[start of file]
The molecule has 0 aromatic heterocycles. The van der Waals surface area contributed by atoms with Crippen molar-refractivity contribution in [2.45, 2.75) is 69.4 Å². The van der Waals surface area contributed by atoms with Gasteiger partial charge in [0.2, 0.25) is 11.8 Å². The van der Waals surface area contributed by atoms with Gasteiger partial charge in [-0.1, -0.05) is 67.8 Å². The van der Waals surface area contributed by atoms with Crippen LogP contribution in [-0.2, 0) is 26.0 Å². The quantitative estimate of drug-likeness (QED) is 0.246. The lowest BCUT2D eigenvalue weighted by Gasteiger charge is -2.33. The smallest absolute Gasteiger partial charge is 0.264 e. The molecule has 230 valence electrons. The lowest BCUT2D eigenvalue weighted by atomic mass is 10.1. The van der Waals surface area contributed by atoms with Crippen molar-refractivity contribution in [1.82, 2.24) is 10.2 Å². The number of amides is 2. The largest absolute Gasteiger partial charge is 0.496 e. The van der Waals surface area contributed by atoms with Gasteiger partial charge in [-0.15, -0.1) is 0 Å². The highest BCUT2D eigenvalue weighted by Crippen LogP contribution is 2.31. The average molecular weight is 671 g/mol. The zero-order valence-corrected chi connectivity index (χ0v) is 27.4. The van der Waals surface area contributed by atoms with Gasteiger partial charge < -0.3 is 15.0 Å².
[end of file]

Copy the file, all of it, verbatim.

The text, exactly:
The molecule has 0 aromatic heterocycles. The van der Waals surface area contributed by atoms with Crippen molar-refractivity contribution in [2.45, 2.75) is 69.4 Å². The van der Waals surface area contributed by atoms with Gasteiger partial charge in [0.2, 0.25) is 11.8 Å². The van der Waals surface area contributed by atoms with Gasteiger partial charge in [-0.1, -0.05) is 67.8 Å². The van der Waals surface area contributed by atoms with Crippen LogP contribution in [-0.2, 0) is 26.0 Å². The quantitative estimate of drug-likeness (QED) is 0.246. The lowest BCUT2D eigenvalue weighted by Gasteiger charge is -2.33. The smallest absolute Gasteiger partial charge is 0.264 e. The molecule has 230 valence electrons. The lowest BCUT2D eigenvalue weighted by atomic mass is 10.1. The van der Waals surface area contributed by atoms with Crippen molar-refractivity contribution in [1.82, 2.24) is 10.2 Å². The number of amides is 2. The largest absolute Gasteiger partial charge is 0.496 e. The van der Waals surface area contributed by atoms with Gasteiger partial charge in [-0.15, -0.1) is 0 Å². The highest BCUT2D eigenvalue weighted by Crippen LogP contribution is 2.31. The average molecular weight is 671 g/mol. The zero-order valence-corrected chi connectivity index (χ0v) is 27.4. The van der Waals surface area contributed by atoms with Gasteiger partial charge < -0.3 is 15.0 Å².